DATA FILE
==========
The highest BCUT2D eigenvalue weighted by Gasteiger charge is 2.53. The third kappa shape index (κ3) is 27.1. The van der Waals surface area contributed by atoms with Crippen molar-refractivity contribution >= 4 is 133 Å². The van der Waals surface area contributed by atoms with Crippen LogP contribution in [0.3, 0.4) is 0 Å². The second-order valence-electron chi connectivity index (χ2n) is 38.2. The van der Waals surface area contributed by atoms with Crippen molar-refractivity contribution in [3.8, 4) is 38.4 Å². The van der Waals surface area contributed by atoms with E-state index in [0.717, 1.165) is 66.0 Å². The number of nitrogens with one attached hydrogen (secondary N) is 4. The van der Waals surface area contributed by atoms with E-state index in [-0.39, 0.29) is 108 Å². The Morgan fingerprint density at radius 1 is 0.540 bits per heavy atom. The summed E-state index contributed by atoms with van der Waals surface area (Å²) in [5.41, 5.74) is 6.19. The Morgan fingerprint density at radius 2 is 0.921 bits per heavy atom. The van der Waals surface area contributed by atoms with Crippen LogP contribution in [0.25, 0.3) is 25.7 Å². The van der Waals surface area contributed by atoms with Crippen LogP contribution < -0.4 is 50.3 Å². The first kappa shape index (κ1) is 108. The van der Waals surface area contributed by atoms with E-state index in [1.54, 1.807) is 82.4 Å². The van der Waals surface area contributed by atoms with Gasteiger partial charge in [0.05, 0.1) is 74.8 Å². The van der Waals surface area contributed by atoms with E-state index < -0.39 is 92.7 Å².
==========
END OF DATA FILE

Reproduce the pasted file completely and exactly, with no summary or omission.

The highest BCUT2D eigenvalue weighted by Gasteiger charge is 2.53. The third kappa shape index (κ3) is 27.1. The van der Waals surface area contributed by atoms with Crippen molar-refractivity contribution >= 4 is 133 Å². The van der Waals surface area contributed by atoms with Crippen LogP contribution in [0.3, 0.4) is 0 Å². The second-order valence-electron chi connectivity index (χ2n) is 38.2. The van der Waals surface area contributed by atoms with Crippen molar-refractivity contribution in [3.8, 4) is 38.4 Å². The van der Waals surface area contributed by atoms with E-state index in [0.717, 1.165) is 66.0 Å². The number of nitrogens with one attached hydrogen (secondary N) is 4. The van der Waals surface area contributed by atoms with E-state index in [-0.39, 0.29) is 108 Å². The Morgan fingerprint density at radius 1 is 0.540 bits per heavy atom. The summed E-state index contributed by atoms with van der Waals surface area (Å²) in [5.41, 5.74) is 6.19. The Morgan fingerprint density at radius 2 is 0.921 bits per heavy atom. The van der Waals surface area contributed by atoms with Crippen LogP contribution in [0.25, 0.3) is 25.7 Å². The van der Waals surface area contributed by atoms with Crippen LogP contribution < -0.4 is 50.3 Å². The first kappa shape index (κ1) is 108. The van der Waals surface area contributed by atoms with E-state index in [1.54, 1.807) is 82.4 Å². The van der Waals surface area contributed by atoms with Gasteiger partial charge in [0.05, 0.1) is 74.8 Å². The van der Waals surface area contributed by atoms with E-state index < -0.39 is 92.7 Å².